Housing the Prime Minister

Page 3 – Unofficial prime ministerial houses

Ariki Toa’s role as the prime minister’s official house ended in the 1930s when George Forbes moved out. In 1935 the new prime minister, Michael Joseph Savage, a frugal bachelor, made the break permanent by choosing a smaller ministerial home in Molesworth Street. Three years later, dying of cancer, he moved into Hill Haven, 66 Harbour View Road, in the suburb of Northland. Frederick de Jersey Clere had designed it in 1909.

From 1940, Peter Fraser also lived in Hill Haven, entranced by ‘one of the most beautiful views in the world.’ Nine years later, Fraser lost office to Sid Holland, who, preferring a place with a guest bathroom, renovated 41 Pipitea Street in Thorndon. This brick house is close to Parliament, but its surroundings were still industrial, ‘with a brewery chimney quite close, a paint factory next door, commercial offices (B.P. Ltd) on the eastern boundary.’ The section had a small lawn in front and room for a clothes line behind, but the house was too small to entertain official guests.

Holland’s National successor Keith Holyoake also lived there. In 1966 the air was still ‘sodden with the smell of hops and malt from the brewery up the street, and jackhammers are busy tearing down Victorian ruins all around.’ But the economy-minded Holyoake dismissed all suggestions of building a new official residence. The Holyoakes put buckets under the leaks in the kitchen roof whenever it rained.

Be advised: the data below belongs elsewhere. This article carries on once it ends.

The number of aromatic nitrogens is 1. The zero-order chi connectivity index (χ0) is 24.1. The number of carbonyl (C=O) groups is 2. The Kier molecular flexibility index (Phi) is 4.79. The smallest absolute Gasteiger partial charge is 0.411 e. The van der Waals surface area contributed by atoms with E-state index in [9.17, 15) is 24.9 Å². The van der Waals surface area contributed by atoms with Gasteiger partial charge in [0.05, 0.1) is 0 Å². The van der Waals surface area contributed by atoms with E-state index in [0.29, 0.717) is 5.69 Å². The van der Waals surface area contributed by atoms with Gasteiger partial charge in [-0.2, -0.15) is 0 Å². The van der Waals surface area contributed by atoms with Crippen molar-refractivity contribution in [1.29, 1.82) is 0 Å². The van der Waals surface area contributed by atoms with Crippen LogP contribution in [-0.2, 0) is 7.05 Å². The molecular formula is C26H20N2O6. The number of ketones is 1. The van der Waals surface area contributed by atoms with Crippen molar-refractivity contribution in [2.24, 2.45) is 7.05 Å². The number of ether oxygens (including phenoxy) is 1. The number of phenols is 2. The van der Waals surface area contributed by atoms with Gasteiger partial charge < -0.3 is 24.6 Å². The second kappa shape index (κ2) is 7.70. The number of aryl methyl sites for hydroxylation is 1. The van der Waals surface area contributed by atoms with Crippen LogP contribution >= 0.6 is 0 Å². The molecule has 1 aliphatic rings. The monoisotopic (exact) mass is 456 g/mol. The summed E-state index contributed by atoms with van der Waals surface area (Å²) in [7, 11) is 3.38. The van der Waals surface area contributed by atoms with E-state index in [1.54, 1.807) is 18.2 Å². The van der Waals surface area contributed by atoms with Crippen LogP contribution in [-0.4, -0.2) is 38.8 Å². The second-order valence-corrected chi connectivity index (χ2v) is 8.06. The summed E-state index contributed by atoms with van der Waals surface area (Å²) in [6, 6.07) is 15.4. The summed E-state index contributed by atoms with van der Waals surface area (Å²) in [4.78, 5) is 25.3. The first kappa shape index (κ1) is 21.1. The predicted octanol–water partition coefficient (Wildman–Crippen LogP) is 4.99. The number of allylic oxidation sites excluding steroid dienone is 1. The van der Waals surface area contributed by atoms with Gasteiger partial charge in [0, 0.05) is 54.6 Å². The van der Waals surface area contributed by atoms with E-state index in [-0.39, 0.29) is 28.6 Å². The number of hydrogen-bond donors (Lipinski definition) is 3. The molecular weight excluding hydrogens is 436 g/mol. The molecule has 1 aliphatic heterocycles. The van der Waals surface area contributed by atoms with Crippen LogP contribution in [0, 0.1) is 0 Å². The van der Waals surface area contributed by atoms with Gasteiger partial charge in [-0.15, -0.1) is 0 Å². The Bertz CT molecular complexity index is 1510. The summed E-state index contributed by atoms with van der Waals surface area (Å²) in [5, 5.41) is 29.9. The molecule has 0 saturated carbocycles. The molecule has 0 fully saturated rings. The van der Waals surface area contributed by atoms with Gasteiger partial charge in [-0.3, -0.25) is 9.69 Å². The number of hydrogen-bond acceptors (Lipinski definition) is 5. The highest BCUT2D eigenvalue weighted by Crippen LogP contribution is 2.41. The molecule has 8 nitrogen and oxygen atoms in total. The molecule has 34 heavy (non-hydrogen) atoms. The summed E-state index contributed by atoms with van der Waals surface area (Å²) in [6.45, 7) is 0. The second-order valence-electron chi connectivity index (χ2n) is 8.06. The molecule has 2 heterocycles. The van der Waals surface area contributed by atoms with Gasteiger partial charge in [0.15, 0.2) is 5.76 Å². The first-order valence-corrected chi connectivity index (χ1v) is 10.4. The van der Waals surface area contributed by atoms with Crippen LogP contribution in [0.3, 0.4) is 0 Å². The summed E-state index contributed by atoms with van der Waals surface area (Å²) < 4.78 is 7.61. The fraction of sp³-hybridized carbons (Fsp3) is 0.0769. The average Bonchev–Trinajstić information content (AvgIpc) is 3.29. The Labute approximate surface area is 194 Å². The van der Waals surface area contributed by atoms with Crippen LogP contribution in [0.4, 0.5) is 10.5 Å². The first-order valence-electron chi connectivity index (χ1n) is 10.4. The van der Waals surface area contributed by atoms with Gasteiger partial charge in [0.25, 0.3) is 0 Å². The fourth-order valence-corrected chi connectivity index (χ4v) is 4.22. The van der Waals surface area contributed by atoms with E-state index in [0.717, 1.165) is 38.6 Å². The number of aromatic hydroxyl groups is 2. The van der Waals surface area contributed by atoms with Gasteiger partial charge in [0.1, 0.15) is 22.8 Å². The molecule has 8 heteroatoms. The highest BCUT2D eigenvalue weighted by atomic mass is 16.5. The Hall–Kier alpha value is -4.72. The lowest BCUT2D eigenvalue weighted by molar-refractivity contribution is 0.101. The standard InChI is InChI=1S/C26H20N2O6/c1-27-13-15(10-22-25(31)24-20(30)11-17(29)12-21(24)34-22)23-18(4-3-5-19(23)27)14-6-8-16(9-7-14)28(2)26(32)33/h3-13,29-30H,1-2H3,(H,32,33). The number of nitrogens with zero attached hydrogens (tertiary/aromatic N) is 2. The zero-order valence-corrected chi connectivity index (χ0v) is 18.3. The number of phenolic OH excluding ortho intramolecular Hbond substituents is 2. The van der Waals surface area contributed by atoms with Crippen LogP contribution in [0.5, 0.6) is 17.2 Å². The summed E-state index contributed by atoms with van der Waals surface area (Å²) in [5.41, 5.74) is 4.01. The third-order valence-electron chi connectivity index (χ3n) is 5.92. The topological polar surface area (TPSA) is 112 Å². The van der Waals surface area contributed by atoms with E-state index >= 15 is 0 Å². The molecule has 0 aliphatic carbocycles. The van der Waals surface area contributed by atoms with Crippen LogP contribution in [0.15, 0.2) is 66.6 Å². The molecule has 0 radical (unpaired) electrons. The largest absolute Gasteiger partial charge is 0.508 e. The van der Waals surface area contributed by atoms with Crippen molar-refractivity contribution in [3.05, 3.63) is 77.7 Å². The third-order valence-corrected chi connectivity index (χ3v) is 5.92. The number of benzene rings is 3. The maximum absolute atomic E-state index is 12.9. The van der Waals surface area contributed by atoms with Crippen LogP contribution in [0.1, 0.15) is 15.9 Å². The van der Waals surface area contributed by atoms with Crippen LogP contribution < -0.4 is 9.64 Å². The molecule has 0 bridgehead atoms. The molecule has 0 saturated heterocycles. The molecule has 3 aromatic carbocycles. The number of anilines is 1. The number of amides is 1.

Ministerial residences

Holyoake was not as eccentric as he might seem. Ministerial houses were seldom very flash. Every time the government changed, prime ministers-elect trotted around these places, often still occupied by defeated ministers and their families. In November 1972, for example, Norman Kirk and his wife, Ruth, went house hunting. Because they knew Holyoake had let 41 Pipitea Street deteriorate, they did not even bother to look at it. They chose a Seatoun house recommended by their ministerial driver.

The Ministry of Works looked after ministers’ houses. As many had been bought only to be demolished for motorway and other development, it skimped on their maintenance and furnishing. Television came to New Zealand in 1960, but the Ministry waited until 1965 before providing TV aerials for ministers’ houses. Ministers paid for their own sets until 1973, when Cabinet made them free – provided the screens did not exceed 23 inches (58 cm).